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A Time for Wisconsin to Lead


Slightly more than four years ago, in November 2006, Wisconsin voters approved a non-binding referendum to restore the death penalty.  The vote was not particularly close  --  55.5% to 44.5%.  The measure called on the Legislature to enact a death penalty for first degree murder convictions supported by DNA evidence.  However, since the Legislature was controlled by Democrats, and the Governor was an abolitionist, the will of the voters was ignored.

Times have changed.  In the last election, Wisconsin voters threw out the old crowd, putting a Republican in the Governor's mansion and giving Republicans control of both houses of the Legislature.  What was impossible four years ago has become doable today.

A restoration of capital punishment in Wisconsin would shake abolitionism to its roots.  Wisconsin was among the first states to abolish the death penalty and has not had an execution for 160 years.  It's the capital of modern progessivism.  And it can scarcely be dismissed as a retrograde Confederate hold-out, which is a typical smear abolitionists use against retentionists.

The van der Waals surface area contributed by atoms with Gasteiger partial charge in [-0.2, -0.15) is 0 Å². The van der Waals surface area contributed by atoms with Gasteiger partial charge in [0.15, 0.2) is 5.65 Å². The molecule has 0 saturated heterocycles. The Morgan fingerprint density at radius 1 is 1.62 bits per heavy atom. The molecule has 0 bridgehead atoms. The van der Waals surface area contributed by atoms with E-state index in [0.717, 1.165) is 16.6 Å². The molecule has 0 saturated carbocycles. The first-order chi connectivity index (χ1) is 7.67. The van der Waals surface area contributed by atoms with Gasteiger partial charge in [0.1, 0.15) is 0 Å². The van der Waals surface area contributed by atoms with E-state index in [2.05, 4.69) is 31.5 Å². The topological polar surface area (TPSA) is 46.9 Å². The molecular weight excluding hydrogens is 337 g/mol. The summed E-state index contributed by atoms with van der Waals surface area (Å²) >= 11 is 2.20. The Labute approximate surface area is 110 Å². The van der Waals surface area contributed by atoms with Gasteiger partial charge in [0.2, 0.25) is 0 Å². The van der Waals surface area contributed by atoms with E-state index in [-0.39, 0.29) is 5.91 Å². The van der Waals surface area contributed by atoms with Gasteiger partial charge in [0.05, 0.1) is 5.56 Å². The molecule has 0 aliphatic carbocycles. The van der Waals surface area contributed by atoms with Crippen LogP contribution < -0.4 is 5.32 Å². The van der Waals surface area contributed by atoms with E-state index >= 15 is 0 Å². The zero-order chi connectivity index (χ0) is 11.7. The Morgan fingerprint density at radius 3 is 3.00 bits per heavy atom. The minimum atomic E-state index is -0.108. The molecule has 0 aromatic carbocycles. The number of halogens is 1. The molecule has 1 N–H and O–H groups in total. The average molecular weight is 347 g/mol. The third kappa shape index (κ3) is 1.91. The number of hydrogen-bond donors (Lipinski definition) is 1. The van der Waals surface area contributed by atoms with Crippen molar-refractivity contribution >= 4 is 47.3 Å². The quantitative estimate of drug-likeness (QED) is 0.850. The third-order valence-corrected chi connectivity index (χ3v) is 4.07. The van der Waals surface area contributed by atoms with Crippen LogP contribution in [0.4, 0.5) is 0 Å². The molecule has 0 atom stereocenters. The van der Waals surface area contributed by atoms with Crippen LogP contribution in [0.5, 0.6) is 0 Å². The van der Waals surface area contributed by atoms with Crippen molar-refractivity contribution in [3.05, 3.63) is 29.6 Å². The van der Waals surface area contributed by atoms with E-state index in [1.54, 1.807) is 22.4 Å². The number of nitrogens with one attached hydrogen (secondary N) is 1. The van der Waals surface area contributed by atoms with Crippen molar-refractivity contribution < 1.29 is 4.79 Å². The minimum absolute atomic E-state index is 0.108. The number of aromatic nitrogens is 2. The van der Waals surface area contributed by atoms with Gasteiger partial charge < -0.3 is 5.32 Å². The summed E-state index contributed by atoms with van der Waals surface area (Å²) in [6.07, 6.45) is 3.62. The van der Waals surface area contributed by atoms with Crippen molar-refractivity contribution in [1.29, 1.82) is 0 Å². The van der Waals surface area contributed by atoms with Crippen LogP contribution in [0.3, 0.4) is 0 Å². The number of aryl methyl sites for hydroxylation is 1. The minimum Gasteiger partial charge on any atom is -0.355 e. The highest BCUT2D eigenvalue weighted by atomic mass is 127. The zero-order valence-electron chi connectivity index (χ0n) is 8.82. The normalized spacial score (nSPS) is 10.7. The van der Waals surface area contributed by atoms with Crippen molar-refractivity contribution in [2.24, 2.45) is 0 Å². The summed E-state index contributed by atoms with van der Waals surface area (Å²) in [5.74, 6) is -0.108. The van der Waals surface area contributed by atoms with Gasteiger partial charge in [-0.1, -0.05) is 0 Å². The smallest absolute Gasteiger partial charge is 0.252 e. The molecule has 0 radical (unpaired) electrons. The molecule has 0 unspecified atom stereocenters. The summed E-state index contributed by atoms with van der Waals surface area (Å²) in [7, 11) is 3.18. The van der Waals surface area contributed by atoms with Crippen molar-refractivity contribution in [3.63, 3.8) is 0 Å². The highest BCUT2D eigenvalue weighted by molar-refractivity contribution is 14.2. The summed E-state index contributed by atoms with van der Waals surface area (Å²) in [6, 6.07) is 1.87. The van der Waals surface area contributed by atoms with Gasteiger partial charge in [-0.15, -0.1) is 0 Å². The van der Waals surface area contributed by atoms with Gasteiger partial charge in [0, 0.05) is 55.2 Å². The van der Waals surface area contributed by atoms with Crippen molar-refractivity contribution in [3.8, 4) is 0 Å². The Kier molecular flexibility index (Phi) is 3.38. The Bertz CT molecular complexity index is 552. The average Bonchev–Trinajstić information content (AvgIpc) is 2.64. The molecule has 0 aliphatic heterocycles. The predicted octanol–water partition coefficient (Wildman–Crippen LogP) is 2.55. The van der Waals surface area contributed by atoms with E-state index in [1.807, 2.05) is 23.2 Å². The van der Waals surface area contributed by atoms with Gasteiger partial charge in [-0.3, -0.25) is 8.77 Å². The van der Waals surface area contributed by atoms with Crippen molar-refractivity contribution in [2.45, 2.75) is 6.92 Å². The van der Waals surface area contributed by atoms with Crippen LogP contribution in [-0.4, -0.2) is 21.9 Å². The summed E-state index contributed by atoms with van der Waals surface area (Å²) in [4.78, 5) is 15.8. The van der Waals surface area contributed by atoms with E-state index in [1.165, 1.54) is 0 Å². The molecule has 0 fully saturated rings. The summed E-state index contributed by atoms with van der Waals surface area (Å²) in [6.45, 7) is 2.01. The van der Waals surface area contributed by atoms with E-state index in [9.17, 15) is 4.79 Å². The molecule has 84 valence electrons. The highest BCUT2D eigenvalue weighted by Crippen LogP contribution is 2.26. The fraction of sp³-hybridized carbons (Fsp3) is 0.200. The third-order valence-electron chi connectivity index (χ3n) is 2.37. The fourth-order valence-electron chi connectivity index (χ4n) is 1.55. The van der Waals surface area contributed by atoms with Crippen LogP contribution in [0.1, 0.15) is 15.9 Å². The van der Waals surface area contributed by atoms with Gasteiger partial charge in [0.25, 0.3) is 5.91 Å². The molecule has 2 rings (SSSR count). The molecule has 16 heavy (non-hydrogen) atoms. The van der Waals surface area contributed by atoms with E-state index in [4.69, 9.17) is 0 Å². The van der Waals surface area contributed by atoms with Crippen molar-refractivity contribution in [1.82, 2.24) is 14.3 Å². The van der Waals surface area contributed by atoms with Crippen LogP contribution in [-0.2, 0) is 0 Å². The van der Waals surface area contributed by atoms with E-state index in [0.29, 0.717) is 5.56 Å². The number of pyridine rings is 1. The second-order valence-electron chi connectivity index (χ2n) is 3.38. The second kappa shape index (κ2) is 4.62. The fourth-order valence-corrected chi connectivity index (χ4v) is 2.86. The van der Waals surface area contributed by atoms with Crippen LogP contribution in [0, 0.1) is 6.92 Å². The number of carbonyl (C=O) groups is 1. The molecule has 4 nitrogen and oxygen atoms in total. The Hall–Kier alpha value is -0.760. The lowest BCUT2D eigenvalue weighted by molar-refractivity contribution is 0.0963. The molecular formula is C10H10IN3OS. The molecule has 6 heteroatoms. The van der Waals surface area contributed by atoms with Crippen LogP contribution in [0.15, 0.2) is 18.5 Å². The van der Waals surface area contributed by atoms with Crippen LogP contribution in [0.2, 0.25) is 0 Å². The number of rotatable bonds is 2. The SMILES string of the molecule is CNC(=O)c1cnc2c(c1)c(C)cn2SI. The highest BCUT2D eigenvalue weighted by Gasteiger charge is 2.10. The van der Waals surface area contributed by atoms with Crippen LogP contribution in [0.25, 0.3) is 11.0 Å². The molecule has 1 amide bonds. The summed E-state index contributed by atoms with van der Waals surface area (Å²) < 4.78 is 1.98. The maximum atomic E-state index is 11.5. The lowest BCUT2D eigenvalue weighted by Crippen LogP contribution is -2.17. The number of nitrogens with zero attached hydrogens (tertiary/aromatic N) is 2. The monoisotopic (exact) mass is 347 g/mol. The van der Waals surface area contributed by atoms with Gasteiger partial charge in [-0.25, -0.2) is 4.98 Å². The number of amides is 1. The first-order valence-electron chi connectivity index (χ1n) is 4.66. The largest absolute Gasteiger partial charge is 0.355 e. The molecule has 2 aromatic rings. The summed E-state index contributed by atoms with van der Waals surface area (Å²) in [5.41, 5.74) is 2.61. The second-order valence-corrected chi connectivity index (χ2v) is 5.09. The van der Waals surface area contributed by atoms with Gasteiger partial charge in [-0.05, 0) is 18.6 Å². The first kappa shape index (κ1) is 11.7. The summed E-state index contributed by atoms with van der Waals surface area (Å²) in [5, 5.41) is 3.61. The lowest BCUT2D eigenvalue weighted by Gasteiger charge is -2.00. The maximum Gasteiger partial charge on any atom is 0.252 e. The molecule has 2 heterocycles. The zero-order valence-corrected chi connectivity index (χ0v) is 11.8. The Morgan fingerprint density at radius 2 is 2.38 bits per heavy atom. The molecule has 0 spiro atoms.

Abolitionists think "reform" means a one-way street toward restricting, or ending, the death penalty.  "History is on our side" is what we constantly hear.  I don't know the exact political landscape in the Badger State, but given the 2006 referendum and the 2010 legislative and gubernatorial change, I have to believe Wisconsin has a chance to show that history is actually on the people's side.

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